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World of Art

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SCCA, Center for Contemporary Arts - Ljubljana
Metelkova 6, SI - 1000 Ljubljana
Tel.: +386 (0)1 431 83 85
Fax: +386 (0)1 430 06 29
e-mail: info[at]scca-ljubljana.si



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World of Art WORLD OF ART, School of Contemporary Arts
Year 2008/09
Seminar for writing
Workshop No.3

Branislav Dimitrijević
Interpreting and Situating Contemporary Art: Observation, Participation, Motivation, Research and Empathy

May 15-16, 2009
SCCA Project Room, Metelkova 6, Ljubljana

Application date prolonged: May 13, 2009

"Art is what makes life more interesting than art." One of those catchy sayings that we feel will bring us closer to the 'essence' of what we want to say or what we want to do with the fact that we want to say something about and do something with what we consider art. I am not sure where I read it, but I may recall that it relates to the work of the performance artist Gina Pane, or maybe to someone else of that generation, because in general it has that air of the 60s and 70s when the question "What is art?" not only mattered, but was asked to the point of obsession, ending up in ironical violence as in the seminal work from 1977 by Raša Todosijević : Was ist Kunst?

Nowadays, the question is no longer what art is, but what can we do with it. It seems that the answer to the first question has become obsolete, unnecessary rhetoric, something to keep silent about. As one curator recently maintained in his "curator's statement": "I think that if you are constantly pointing out where or what art is, you may underestimate the spectator's ability to relate to it."

It is a symptom of contemporary art which tends to champion (real) experience over interpretation. But, a certain overvaluation of "personal experience" is evident everywhere. Only-in-direct-experience-we-trust!, may be a slogan of the times; experience becomes the basis for true, reliable and authentic knowledge about culture and the self. Contemporary art is just one of the manifestations of this overvaluation, with the most apparent ones to be found in the confessional mode of the popular media - from television talk shows to big brothers and trauma drama. There is therefore an established ideological connection between "experience" and "voyeurism", between a desire to be an active participant in the world-at-large and an ultimate commoditization of experience. How does one handle this without reinstating established types of media critique or reverting to the evident recognition of the standard logic of developed capitalism? Debord cannot help us any longer.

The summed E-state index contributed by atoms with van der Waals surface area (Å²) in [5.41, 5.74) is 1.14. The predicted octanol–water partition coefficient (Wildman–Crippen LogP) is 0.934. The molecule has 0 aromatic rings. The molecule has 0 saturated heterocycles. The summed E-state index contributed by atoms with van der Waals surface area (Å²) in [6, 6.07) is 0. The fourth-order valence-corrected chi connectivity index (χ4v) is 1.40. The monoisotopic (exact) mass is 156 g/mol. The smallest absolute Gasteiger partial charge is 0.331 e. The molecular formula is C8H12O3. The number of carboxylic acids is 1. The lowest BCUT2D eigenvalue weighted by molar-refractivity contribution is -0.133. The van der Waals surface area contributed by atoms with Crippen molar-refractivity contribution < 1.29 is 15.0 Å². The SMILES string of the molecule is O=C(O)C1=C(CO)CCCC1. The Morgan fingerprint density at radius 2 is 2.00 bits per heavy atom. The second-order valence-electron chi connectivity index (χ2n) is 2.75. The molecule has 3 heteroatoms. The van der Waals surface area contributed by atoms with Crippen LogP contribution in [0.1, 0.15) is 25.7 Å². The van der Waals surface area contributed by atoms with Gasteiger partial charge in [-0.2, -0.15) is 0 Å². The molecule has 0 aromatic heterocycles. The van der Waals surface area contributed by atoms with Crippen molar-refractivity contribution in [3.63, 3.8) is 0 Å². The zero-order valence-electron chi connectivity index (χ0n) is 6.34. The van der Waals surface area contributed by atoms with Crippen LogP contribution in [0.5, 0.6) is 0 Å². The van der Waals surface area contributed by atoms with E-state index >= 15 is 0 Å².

Cities on the move, artists on the move, transitional spaces, transitional societies, mobility, exchange and direct participation: here is how the contemporary art world is usually described. The type of artist created here does not belong to any fixed circumstances, but is dedicated to mobility, globetrotting, to discovering differences, to a constant contextual flux. "Artists must be tourists in our society to stay alive," says another curator's statement.

Mobility comes out of a need for individual self-organization outside of institutional confinement. Yet that mobility is linked to the governing mechanism itself of developed capitalism. The capitalist entrepreneur and his critical "other" are on the same mission of permanent mobility. As Brian Holmes remarked, "The whole ambiguity of capitalism, in its concrete, historical evolution, is to combine tremendous directive power over the course and content of human experience with a structurally necessary space for the development of individual autonomy".

  • Where does one stand in these circumstances?
  • Do we travel just to gain new experiences or do we travel not to stick to the old ones?
  • How do we situate ourselves in this transitory condition? How do we gain meaning in this "everything goes / everything moves" condition?

It is the ethnographic impulse which at stake here, with its double edge of curiosity and colonialism, of direct experience and structural thinking, of observation/description and understanding/interpretation. In our culture everything may become an object of ethnographic inquiry: it is not only moving "between cultures", but a "perpetual displacement" of the object of inquiry in which specificities, localities and situations are less and less distinct. The useful concept here may be the concept of "participant observation", which we borrow from James Clifford. This concept "encompasses a relay between an empathetic engagement with a particular situation and/or event (experience) and the assessment of its meaning and significance within a broader context (interpretation)".